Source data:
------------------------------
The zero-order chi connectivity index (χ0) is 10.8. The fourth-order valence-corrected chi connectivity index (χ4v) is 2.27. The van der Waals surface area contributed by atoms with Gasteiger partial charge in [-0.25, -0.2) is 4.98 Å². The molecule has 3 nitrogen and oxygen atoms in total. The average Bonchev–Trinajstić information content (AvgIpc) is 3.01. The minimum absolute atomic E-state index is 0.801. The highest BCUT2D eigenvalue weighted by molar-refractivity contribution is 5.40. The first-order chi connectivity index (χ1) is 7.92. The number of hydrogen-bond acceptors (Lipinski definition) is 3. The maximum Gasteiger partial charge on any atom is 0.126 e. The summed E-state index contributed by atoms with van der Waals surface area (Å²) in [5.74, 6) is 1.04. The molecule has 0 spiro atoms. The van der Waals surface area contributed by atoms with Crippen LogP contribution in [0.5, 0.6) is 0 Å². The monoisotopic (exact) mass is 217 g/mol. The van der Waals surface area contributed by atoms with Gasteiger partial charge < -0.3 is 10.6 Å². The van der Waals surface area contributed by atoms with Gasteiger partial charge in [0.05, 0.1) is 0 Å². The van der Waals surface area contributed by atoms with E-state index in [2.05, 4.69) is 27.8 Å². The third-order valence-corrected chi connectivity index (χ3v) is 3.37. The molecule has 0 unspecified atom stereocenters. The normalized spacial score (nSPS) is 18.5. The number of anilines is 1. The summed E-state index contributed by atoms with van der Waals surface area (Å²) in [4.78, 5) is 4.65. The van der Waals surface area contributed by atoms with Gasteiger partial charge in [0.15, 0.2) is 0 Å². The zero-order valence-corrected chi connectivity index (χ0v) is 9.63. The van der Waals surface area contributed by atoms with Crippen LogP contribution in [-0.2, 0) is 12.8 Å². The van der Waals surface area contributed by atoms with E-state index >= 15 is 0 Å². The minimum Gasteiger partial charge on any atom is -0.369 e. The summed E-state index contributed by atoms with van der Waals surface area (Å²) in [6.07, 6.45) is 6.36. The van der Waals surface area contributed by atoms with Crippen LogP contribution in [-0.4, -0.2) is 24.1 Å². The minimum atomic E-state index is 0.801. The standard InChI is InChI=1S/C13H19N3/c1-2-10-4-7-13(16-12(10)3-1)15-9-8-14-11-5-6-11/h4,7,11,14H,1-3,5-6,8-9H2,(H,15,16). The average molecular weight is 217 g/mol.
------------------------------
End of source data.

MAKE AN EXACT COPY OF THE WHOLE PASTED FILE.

The zero-order chi connectivity index (χ0) is 10.8. The fourth-order valence-corrected chi connectivity index (χ4v) is 2.27. The van der Waals surface area contributed by atoms with Gasteiger partial charge in [-0.25, -0.2) is 4.98 Å². The molecule has 3 nitrogen and oxygen atoms in total. The average Bonchev–Trinajstić information content (AvgIpc) is 3.01. The minimum absolute atomic E-state index is 0.801. The highest BCUT2D eigenvalue weighted by molar-refractivity contribution is 5.40. The first-order chi connectivity index (χ1) is 7.92. The number of hydrogen-bond acceptors (Lipinski definition) is 3. The maximum Gasteiger partial charge on any atom is 0.126 e. The summed E-state index contributed by atoms with van der Waals surface area (Å²) in [5.74, 6) is 1.04. The molecule has 0 spiro atoms. The van der Waals surface area contributed by atoms with Crippen LogP contribution in [0.5, 0.6) is 0 Å². The monoisotopic (exact) mass is 217 g/mol. The van der Waals surface area contributed by atoms with Gasteiger partial charge < -0.3 is 10.6 Å². The van der Waals surface area contributed by atoms with Gasteiger partial charge in [0.05, 0.1) is 0 Å². The van der Waals surface area contributed by atoms with E-state index in [2.05, 4.69) is 27.8 Å². The third-order valence-corrected chi connectivity index (χ3v) is 3.37. The molecule has 0 unspecified atom stereocenters. The normalized spacial score (nSPS) is 18.5. The number of anilines is 1. The summed E-state index contributed by atoms with van der Waals surface area (Å²) in [4.78, 5) is 4.65. The van der Waals surface area contributed by atoms with Gasteiger partial charge in [0.15, 0.2) is 0 Å². The zero-order valence-corrected chi connectivity index (χ0v) is 9.63. The van der Waals surface area contributed by atoms with Crippen LogP contribution in [-0.2, 0) is 12.8 Å². The van der Waals surface area contributed by atoms with E-state index >= 15 is 0 Å². The minimum Gasteiger partial charge on any atom is -0.369 e. The summed E-state index contributed by atoms with van der Waals surface area (Å²) in [6.07, 6.45) is 6.36. The van der Waals surface area contributed by atoms with Crippen LogP contribution in [-0.4, -0.2) is 24.1 Å². The minimum atomic E-state index is 0.801. The standard InChI is InChI=1S/C13H19N3/c1-2-10-4-7-13(16-12(10)3-1)15-9-8-14-11-5-6-11/h4,7,11,14H,1-3,5-6,8-9H2,(H,15,16). The average molecular weight is 217 g/mol.